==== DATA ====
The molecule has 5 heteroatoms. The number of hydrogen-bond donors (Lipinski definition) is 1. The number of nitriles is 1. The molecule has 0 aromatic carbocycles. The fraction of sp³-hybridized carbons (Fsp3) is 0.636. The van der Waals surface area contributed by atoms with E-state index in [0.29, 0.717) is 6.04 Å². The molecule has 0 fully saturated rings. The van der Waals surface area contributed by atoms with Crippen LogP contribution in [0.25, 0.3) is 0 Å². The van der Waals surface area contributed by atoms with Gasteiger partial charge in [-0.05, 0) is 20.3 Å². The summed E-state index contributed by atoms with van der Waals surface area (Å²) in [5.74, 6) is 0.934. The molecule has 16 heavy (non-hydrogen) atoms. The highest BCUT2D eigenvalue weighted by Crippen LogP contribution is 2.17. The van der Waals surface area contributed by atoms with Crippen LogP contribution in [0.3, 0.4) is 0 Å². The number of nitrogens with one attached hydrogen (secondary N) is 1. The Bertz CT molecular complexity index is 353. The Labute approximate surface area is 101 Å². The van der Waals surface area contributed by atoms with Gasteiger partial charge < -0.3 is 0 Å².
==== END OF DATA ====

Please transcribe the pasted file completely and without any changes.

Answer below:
The molecule has 5 heteroatoms. The number of hydrogen-bond donors (Lipinski definition) is 1. The number of nitriles is 1. The molecule has 0 aromatic carbocycles. The fraction of sp³-hybridized carbons (Fsp3) is 0.636. The van der Waals surface area contributed by atoms with E-state index in [0.29, 0.717) is 6.04 Å². The molecule has 0 fully saturated rings. The van der Waals surface area contributed by atoms with Crippen LogP contribution in [0.25, 0.3) is 0 Å². The van der Waals surface area contributed by atoms with Gasteiger partial charge in [-0.05, 0) is 20.3 Å². The summed E-state index contributed by atoms with van der Waals surface area (Å²) in [5.74, 6) is 0.934. The molecule has 16 heavy (non-hydrogen) atoms. The highest BCUT2D eigenvalue weighted by Crippen LogP contribution is 2.17. The van der Waals surface area contributed by atoms with Crippen LogP contribution in [0.3, 0.4) is 0 Å². The number of nitrogens with one attached hydrogen (secondary N) is 1. The Bertz CT molecular complexity index is 353. The Labute approximate surface area is 101 Å². The van der Waals surface area contributed by atoms with Gasteiger partial charge < -0.3 is 0 Å².